ways to improve work performance

7 Ways To Improve Your Work Performance Dramatically

You have these big goals but how are you actually going to get them done? You start the day with good intentions but before you know it, the day is over and you have nothing much to show for it. But what if you could improve your work performance to start hitting those goals? What if every day could be like that one day when you really smashed it and got all those things done? How amazing would you feel! Well, there’s no magic formula but here are the things high performers do to increase their work performance.

1) Get ultra-clear on your goals

Having some vague goals you’d like to accomplish one day is not the same as really knowing your goals. If someone asks you what your goals are for the next 3 months could you tell them? What about your 1 year or 2-year goals? If you can, congratulations! But most people don’t do this and then, of course, they’re not spending their days in the pursuit of anything in particular.

There are lots of resources on how to set goals, but the key is to actually do it. Don’t just read another article on goal setting, take out a pen or open a new document and start writing.

Pat Flynn talks about an airport test which is good for this. Basically, imagine yourself bumping into a friend at an airport in two years time. They ask the obvious question: “So, what have you been up to?”. What would you like to be able to say? Frame that response as a goal.

Airport TestKnowing your longer-term goal, what does that mean for your next 3 months? Frame that response into a goal too. Don’t be tempted to have lots of goals as the more you have, the less likely you are to actually achieve them.

2) Plan each day the night before

Instead of letting the days just happen, be deliberate about what you will (and won’t) spend your time on. Each night, review your goals and really take a moment to ponder; “what small action could I take that would move me closer towards this goal?”.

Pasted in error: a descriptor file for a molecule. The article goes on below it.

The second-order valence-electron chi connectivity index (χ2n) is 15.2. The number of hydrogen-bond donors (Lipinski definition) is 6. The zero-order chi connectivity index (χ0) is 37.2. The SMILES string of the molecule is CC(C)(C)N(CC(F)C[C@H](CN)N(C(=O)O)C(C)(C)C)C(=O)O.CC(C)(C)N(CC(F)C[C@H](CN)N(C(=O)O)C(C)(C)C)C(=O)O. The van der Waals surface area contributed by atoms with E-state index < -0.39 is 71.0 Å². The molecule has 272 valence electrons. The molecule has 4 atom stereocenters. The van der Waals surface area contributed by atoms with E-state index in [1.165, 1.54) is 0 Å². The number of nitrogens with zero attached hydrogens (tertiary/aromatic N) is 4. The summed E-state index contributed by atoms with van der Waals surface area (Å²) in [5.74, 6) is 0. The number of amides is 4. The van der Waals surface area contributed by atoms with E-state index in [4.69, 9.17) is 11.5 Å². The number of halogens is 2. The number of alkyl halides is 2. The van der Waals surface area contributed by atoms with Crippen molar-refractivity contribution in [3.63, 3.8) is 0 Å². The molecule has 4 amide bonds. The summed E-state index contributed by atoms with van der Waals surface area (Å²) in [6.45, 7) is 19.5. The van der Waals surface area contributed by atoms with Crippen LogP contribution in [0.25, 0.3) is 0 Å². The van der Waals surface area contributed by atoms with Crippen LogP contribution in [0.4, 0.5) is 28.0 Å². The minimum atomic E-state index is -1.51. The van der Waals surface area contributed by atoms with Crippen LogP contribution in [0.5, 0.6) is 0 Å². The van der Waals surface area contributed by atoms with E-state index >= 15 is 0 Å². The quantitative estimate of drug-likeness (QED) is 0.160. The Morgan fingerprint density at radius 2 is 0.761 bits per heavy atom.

Don’t just copy over all the outstanding to-dos from yesterday. Really consider what the most important thing is to get done. Consider the softer side of things too – maybe the most important thing is to have coffee with a team member or reach out to a new contact.

have coffee with a team member

3) Create a daily action plan

If you’re reading an article like this, you probably use a to-do list. But I’m guessing you’ve also noticed it’s not all that effective in helping you actually do the most important things. That’s because you actually need a to-do list AND and an action list.

to-do list

Your to-do list is your repository of all the things you want to get done. You put them there so that you don’t forget about them. But your action list is about getting strategic and proactively designing your day.

Your action plan is where you write a very short list of 3-5 small but important things that will actually move you closer to your goal. This is known as the Ivy Lee method as this consultant famously gave this same advice to Charles Schwabb and his executive team at one of the biggest steel companies in America in 1918. Lee asked to be paid what Schwabb thought it was worth – and after three months, he was sent a cheque for the equivalent of $400,000.